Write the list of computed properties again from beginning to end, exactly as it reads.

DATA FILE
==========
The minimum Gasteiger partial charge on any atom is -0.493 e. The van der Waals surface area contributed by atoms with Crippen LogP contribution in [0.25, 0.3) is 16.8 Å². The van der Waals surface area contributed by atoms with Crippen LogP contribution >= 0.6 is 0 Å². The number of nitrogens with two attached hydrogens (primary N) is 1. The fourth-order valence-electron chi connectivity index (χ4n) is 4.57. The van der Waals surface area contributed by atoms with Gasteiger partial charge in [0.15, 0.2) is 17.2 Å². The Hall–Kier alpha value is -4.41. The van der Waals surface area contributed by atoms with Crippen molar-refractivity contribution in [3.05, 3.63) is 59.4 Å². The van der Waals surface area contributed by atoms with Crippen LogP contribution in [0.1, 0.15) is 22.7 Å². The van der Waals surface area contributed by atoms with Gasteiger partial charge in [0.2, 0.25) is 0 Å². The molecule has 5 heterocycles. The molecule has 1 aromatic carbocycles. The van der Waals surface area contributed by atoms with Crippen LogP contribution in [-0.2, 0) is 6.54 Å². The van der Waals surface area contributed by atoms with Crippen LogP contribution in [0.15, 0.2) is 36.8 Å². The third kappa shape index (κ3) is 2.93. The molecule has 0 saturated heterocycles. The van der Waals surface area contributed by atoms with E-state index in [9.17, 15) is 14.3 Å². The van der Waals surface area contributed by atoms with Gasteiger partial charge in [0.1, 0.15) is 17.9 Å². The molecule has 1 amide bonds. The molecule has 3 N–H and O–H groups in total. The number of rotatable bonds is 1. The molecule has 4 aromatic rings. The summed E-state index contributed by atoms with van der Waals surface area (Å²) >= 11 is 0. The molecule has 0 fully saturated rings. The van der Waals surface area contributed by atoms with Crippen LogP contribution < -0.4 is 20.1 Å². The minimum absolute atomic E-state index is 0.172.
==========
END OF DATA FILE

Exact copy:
The minimum Gasteiger partial charge on any atom is -0.493 e. The van der Waals surface area contributed by atoms with Crippen LogP contribution in [0.25, 0.3) is 16.8 Å². The van der Waals surface area contributed by atoms with Crippen LogP contribution >= 0.6 is 0 Å². The number of nitrogens with two attached hydrogens (primary N) is 1. The fourth-order valence-electron chi connectivity index (χ4n) is 4.57. The van der Waals surface area contributed by atoms with Gasteiger partial charge in [0.15, 0.2) is 17.2 Å². The Hall–Kier alpha value is -4.41. The van der Waals surface area contributed by atoms with Crippen molar-refractivity contribution in [3.05, 3.63) is 59.4 Å². The van der Waals surface area contributed by atoms with Crippen LogP contribution in [0.1, 0.15) is 22.7 Å². The van der Waals surface area contributed by atoms with Gasteiger partial charge in [0.2, 0.25) is 0 Å². The molecule has 5 heterocycles. The molecule has 1 aromatic carbocycles. The van der Waals surface area contributed by atoms with Crippen LogP contribution in [-0.2, 0) is 6.54 Å². The van der Waals surface area contributed by atoms with Crippen LogP contribution in [0.15, 0.2) is 36.8 Å². The third kappa shape index (κ3) is 2.93. The molecule has 0 saturated heterocycles. The van der Waals surface area contributed by atoms with E-state index in [9.17, 15) is 14.3 Å². The van der Waals surface area contributed by atoms with Gasteiger partial charge in [0.1, 0.15) is 17.9 Å². The molecule has 1 amide bonds. The molecule has 3 N–H and O–H groups in total. The number of rotatable bonds is 1. The molecule has 4 aromatic rings. The summed E-state index contributed by atoms with van der Waals surface area (Å²) >= 11 is 0. The molecule has 0 fully saturated rings. The van der Waals surface area contributed by atoms with Crippen LogP contribution < -0.4 is 20.1 Å². The minimum absolute atomic E-state index is 0.172.